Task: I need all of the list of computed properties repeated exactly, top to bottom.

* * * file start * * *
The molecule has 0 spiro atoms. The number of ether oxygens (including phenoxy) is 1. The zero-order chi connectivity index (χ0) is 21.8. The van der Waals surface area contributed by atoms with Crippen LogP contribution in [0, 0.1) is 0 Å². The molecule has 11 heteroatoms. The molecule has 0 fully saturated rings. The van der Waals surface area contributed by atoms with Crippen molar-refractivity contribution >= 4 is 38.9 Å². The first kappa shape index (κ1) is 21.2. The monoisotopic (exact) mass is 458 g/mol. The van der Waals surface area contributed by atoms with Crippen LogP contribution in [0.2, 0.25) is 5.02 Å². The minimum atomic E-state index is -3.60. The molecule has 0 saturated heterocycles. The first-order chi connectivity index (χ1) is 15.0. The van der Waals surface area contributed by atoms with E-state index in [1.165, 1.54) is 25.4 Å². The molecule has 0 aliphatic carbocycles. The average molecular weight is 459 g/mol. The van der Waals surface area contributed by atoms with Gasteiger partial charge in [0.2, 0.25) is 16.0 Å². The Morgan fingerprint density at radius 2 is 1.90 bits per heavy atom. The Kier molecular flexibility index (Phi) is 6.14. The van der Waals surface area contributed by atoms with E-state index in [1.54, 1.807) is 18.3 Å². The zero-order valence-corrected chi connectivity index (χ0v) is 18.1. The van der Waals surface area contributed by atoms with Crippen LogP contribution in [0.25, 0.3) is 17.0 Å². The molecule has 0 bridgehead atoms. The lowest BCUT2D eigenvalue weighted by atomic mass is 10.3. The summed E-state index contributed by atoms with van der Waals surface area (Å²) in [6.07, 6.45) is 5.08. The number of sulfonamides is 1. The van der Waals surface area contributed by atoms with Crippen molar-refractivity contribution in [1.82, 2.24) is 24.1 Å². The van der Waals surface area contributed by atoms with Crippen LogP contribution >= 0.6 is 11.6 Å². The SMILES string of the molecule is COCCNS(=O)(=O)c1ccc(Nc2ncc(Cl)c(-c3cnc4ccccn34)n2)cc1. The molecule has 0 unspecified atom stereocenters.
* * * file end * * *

The molecule has 0 spiro atoms. The number of ether oxygens (including phenoxy) is 1. The zero-order chi connectivity index (χ0) is 21.8. The van der Waals surface area contributed by atoms with Crippen LogP contribution in [0, 0.1) is 0 Å². The molecule has 11 heteroatoms. The molecule has 0 fully saturated rings. The van der Waals surface area contributed by atoms with Crippen molar-refractivity contribution >= 4 is 38.9 Å². The first kappa shape index (κ1) is 21.2. The monoisotopic (exact) mass is 458 g/mol. The van der Waals surface area contributed by atoms with Crippen LogP contribution in [0.2, 0.25) is 5.02 Å². The minimum atomic E-state index is -3.60. The molecule has 0 saturated heterocycles. The first-order chi connectivity index (χ1) is 15.0. The van der Waals surface area contributed by atoms with E-state index in [1.165, 1.54) is 25.4 Å². The molecule has 0 aliphatic carbocycles. The average molecular weight is 459 g/mol. The van der Waals surface area contributed by atoms with Gasteiger partial charge in [0.2, 0.25) is 16.0 Å². The Morgan fingerprint density at radius 2 is 1.90 bits per heavy atom. The Kier molecular flexibility index (Phi) is 6.14. The van der Waals surface area contributed by atoms with E-state index in [1.54, 1.807) is 18.3 Å². The zero-order valence-corrected chi connectivity index (χ0v) is 18.1. The van der Waals surface area contributed by atoms with Crippen LogP contribution in [0.25, 0.3) is 17.0 Å². The molecule has 0 bridgehead atoms. The lowest BCUT2D eigenvalue weighted by atomic mass is 10.3. The summed E-state index contributed by atoms with van der Waals surface area (Å²) in [6.07, 6.45) is 5.08. The number of sulfonamides is 1. The van der Waals surface area contributed by atoms with Crippen molar-refractivity contribution in [1.82, 2.24) is 24.1 Å². The van der Waals surface area contributed by atoms with Crippen LogP contribution >= 0.6 is 11.6 Å². The SMILES string of the molecule is COCCNS(=O)(=O)c1ccc(Nc2ncc(Cl)c(-c3cnc4ccccn34)n2)cc1. The molecule has 0 unspecified atom stereocenters.